Thursday, 8 January 2009

Full House

You can tell our new abode is basically a bachelor pad from the moment you see the sitting room with its smart but minimalist decor, black wood furniture, DJ decks set up in one corner, a bicycle propped up in the other and a huge flat screen TV in the middle. A slightly closer look would suggest the two main interests of the household are sport (specifically, rugby and padel - a game similar to real tennis) and technology.

As it happens, this all suits Theo and me very well. Theo's sport of choice is rugby, which immediately gives him something in common with Pete, the English PE teacher. We're both interested in learning to play padel, which makes the fact that we live with a padel coach rather useful (Jorge, the Brazilian) and there is nothing more useful than a helpful geek (believe me, I use the term with affection and reverence) to assist with the inevitable computer problems - that's Alex, then.

Our first impressions that this would be a fairly easy household to live in are so far proving correct. Everyone is friendly and easygoing and there is an obvious and inclusive camaraderie among the flatmates.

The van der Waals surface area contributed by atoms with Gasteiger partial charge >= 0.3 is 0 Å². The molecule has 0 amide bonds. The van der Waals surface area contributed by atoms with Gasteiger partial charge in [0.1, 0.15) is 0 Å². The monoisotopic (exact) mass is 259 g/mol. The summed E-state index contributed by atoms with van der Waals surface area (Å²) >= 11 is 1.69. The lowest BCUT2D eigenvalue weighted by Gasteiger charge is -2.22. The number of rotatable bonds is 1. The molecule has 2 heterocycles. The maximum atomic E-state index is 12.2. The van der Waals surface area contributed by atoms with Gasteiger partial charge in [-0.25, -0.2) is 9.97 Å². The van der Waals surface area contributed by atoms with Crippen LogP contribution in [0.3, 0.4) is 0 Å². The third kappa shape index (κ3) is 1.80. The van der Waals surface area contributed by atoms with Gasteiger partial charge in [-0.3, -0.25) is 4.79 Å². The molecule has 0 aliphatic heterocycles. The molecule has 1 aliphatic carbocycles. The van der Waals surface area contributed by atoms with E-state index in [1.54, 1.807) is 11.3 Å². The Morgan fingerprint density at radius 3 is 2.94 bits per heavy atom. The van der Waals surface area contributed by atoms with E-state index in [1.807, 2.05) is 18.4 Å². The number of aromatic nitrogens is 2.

With Theo being away at work yesterday afternoon. I was taken on a mini tour of central Madrid's shops by Jorge, who'd decided to peruse the sales for a new sports top. In fact, he made a pretty decent shopping companion, being patient when I was perusing the hosiery for new tights; helpful with my mission to purchase myself an espresso maker (one of the few things the flat doesn't have - I'm living in Spain with four non-coffee drinkers, for heaven's sake!) and positively bombastic when it came to flagging down a sales assistant so I could procure a Madrid A-Z.

Jorge himself couldn't find a top of the exact shade of white he wanted in his size, so all in all, my shopping mission was more successful, although his was definitely cheaper. Jorge, although Brazilian and therefore a native speaker of Portugese, has excellent English and Spanish, so the shopping session also proved to be a useful tutorial for me as I continually tested out and tried to expand my Spanish repertoire.

Theo's first attempts to expand the English repertoire of various Spanish people proved to be something of a let-down, mainly because most of his pupils didn't actually show up to their lessons. I'm sure the four that did go to his classes found it highly worthwhile, though. And the fact that his final conversation class attracted no one at all at least meant he was able to go home early.

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